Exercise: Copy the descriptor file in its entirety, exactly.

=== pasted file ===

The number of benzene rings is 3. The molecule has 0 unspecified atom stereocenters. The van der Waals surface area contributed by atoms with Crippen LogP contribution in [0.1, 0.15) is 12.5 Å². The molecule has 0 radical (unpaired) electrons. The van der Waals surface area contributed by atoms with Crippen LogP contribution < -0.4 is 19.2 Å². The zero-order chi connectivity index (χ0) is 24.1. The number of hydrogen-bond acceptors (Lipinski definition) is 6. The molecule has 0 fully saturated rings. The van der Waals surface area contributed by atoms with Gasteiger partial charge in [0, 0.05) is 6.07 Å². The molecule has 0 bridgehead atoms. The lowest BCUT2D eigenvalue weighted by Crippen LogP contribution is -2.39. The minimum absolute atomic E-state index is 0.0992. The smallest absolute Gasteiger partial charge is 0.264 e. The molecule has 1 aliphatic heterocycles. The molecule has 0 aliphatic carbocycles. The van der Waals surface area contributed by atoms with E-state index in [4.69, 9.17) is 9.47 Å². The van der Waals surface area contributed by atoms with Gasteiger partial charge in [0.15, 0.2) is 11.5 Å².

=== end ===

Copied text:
The number of benzene rings is 3. The molecule has 0 unspecified atom stereocenters. The van der Waals surface area contributed by atoms with Crippen LogP contribution in [0.1, 0.15) is 12.5 Å². The molecule has 0 radical (unpaired) electrons. The van der Waals surface area contributed by atoms with Crippen LogP contribution < -0.4 is 19.2 Å². The zero-order chi connectivity index (χ0) is 24.1. The number of hydrogen-bond acceptors (Lipinski definition) is 6. The molecule has 0 fully saturated rings. The van der Waals surface area contributed by atoms with Gasteiger partial charge in [0, 0.05) is 6.07 Å². The molecule has 0 bridgehead atoms. The lowest BCUT2D eigenvalue weighted by Crippen LogP contribution is -2.39. The minimum absolute atomic E-state index is 0.0992. The smallest absolute Gasteiger partial charge is 0.264 e. The molecule has 1 aliphatic heterocycles. The molecule has 0 aliphatic carbocycles. The van der Waals surface area contributed by atoms with E-state index in [4.69, 9.17) is 9.47 Å². The van der Waals surface area contributed by atoms with Gasteiger partial charge in [0.15, 0.2) is 11.5 Å².